When I was a sophomore in high school I took an interest in chess, and one day I ran into a short, gangly, bug-eyed freshman who asked if I wanted to play. “Just take it easy on me,” he said. “I’m a just a freshman.”

We sat down and started to play. Pretty soon I had lost a few major pieces and had committed one blunder after the other. The freshman’s friends began to gather around. “I must be pretty lucky today,” the kid says. “I’m just a freshman. But I’m sure you’ll beat me in the end.”

In the end it was a total rout, taking probably ten minutes from start to finish. I was stunned. One of the kid’s friends, laughing, leaned over and said to me, “You know who this is, right? Charles Gelman, the national junior chess champion?” Charles piped up, “It sure was nice of you to make me feel better by letting me win like that. After all, I’m just a freshman. Do you want to play again, for real this time?” I decided I didn’t need to play him again. It was a trap, and I had fallen for it. This was no mere freshman, and I got schooled badly!

There was a tradition that arose in the early days of the church about something called the Risus Paschalis, the Easter laugh. See, the way things were supposed to work was that because of human sin, the devil could claim every human life and drag it down to the grave and to hell, never to be seen again. But by laying down his own life, Jesus tricked the devil, just like the freshman chess shark tricked me. By dying on the cross, Jesus gave himself over to the power of hell, saying, “Please take it easy on me! I’m just a frail human being!” But he wasn’t just a human being. He was the eternal Son of God, and when hell tried to chew him up and swallow him, it ruptured from the inside out, and Jesus led all its captives into the sunlight, laughing as he went. And he left hell behind him, holding its belly and fumbling around for the Alka-Seltzer. Death, hell, and the devil never imagined that God, out of love, would voluntarily suffer with and for us, so they assumed they would always win. The Easter Laugh is a laugh at their defeat through their own overconfidence.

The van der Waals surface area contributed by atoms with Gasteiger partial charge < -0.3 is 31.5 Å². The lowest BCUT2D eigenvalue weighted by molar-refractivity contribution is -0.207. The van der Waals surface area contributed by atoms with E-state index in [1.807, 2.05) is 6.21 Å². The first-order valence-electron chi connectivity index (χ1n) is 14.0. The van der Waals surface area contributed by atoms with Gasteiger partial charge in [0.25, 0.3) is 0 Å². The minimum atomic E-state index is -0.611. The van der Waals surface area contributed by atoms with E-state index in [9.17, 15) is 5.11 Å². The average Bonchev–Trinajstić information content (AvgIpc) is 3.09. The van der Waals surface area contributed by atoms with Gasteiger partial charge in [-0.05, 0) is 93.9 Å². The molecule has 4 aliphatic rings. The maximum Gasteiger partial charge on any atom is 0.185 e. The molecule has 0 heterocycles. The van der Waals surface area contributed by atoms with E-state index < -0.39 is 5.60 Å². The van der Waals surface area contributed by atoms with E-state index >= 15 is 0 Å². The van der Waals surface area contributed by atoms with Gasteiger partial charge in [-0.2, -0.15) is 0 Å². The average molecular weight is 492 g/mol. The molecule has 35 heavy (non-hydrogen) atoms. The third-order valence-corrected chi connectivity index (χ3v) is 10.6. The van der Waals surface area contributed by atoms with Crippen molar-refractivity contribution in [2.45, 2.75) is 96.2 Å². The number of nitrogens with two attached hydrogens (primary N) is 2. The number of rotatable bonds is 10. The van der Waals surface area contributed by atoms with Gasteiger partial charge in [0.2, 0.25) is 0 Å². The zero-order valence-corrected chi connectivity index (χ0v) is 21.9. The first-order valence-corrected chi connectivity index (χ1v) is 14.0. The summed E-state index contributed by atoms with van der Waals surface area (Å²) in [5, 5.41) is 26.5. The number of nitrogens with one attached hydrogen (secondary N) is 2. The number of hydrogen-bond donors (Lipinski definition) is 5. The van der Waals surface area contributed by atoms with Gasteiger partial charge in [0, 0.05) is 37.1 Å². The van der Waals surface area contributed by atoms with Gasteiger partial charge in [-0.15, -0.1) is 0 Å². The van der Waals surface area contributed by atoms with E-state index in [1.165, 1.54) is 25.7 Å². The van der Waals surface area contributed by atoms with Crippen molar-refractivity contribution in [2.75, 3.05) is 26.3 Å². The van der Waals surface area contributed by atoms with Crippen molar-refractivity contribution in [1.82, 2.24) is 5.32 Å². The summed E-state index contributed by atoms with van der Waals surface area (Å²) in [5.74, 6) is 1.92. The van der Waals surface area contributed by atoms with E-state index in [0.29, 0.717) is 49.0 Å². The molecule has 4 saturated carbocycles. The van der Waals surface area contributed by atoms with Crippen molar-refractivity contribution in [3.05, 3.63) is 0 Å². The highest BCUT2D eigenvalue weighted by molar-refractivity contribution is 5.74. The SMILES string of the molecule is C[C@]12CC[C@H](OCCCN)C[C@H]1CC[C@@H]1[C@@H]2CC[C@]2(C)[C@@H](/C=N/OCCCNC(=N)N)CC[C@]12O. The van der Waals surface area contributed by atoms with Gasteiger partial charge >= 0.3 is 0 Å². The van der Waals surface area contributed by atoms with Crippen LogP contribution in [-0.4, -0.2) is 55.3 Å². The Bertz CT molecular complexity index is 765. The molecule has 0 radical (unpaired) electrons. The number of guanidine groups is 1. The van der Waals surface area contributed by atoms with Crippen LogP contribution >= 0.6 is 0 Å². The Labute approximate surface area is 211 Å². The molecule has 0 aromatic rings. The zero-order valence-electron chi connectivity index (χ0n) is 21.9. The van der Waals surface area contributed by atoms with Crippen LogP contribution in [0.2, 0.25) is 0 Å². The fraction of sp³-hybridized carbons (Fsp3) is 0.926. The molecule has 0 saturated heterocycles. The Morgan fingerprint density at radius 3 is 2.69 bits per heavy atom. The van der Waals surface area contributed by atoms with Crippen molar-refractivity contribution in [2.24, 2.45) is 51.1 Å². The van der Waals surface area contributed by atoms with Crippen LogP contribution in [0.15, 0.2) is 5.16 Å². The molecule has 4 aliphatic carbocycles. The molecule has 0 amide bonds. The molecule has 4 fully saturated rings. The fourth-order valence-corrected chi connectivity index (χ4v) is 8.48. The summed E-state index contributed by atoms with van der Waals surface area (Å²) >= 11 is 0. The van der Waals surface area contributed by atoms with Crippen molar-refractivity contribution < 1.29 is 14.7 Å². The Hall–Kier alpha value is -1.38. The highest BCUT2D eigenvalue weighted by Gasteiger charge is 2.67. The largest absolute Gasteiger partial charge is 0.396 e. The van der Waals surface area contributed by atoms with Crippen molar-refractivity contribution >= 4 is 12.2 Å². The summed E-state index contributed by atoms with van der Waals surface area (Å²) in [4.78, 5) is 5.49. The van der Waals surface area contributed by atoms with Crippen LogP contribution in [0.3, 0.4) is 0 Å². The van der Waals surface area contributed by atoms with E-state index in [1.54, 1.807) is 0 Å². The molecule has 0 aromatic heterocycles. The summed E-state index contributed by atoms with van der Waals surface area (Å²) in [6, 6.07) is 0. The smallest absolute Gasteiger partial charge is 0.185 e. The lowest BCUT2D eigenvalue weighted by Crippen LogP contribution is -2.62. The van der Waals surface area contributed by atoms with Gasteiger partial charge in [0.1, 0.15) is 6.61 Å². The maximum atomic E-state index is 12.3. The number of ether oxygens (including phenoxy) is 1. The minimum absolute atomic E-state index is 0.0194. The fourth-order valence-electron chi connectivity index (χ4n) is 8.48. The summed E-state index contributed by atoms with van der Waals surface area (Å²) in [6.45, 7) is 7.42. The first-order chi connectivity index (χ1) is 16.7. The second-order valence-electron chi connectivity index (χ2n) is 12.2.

The great fourth-century preacher, John Chrysostom, put it this way, in an Easter sermon that you can still hear repeated in many churches:

Death received a body and encountered God.

It took earth and came face-to-face with heaven.

It took what it saw and fell by what it could not see.

Death, where is your sting?

Hades, where is your victory?

Christ is risen and you are overthrown.

Christ is risen and demons have fallen.

Christ is risen and angels rejoice.

Christ is risen and life rules.

Christ is risen and not one dead remains in the tomb.

Viewed in this light, resurrection is the greatest of all pranks. It’s the best joke of all time. So what if it has to do with the most serious things that touch our lives? So what if it has to do with God, death, guilt, and forgiveness? We have jokes about marriage, sex, illness, children… Why shouldn’t God play a joke on the devil? Why shouldn’t Jesus’ gift to us at Easter be laughter as well as life eternal?